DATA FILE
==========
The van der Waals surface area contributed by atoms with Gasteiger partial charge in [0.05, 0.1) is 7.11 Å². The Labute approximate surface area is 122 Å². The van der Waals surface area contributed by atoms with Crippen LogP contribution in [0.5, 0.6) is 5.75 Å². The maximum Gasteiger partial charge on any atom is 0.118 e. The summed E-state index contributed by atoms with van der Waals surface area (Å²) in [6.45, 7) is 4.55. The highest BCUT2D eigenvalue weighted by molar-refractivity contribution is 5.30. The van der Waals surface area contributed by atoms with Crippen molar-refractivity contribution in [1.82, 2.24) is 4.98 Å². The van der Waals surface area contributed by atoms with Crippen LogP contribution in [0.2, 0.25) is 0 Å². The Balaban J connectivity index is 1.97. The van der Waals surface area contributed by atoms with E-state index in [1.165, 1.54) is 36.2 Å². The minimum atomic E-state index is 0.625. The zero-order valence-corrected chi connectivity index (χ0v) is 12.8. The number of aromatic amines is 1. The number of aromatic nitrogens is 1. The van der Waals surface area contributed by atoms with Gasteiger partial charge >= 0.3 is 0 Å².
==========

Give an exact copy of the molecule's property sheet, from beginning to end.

The van der Waals surface area contributed by atoms with Gasteiger partial charge in [0.05, 0.1) is 7.11 Å². The Labute approximate surface area is 122 Å². The van der Waals surface area contributed by atoms with Crippen LogP contribution in [0.5, 0.6) is 5.75 Å². The maximum Gasteiger partial charge on any atom is 0.118 e. The summed E-state index contributed by atoms with van der Waals surface area (Å²) in [6.45, 7) is 4.55. The highest BCUT2D eigenvalue weighted by molar-refractivity contribution is 5.30. The van der Waals surface area contributed by atoms with Crippen molar-refractivity contribution in [1.82, 2.24) is 4.98 Å². The van der Waals surface area contributed by atoms with Crippen LogP contribution in [0.2, 0.25) is 0 Å². The Balaban J connectivity index is 1.97. The van der Waals surface area contributed by atoms with E-state index in [1.165, 1.54) is 36.2 Å². The minimum atomic E-state index is 0.625. The zero-order valence-corrected chi connectivity index (χ0v) is 12.8. The number of aromatic amines is 1. The number of aromatic nitrogens is 1. The van der Waals surface area contributed by atoms with Gasteiger partial charge >= 0.3 is 0 Å².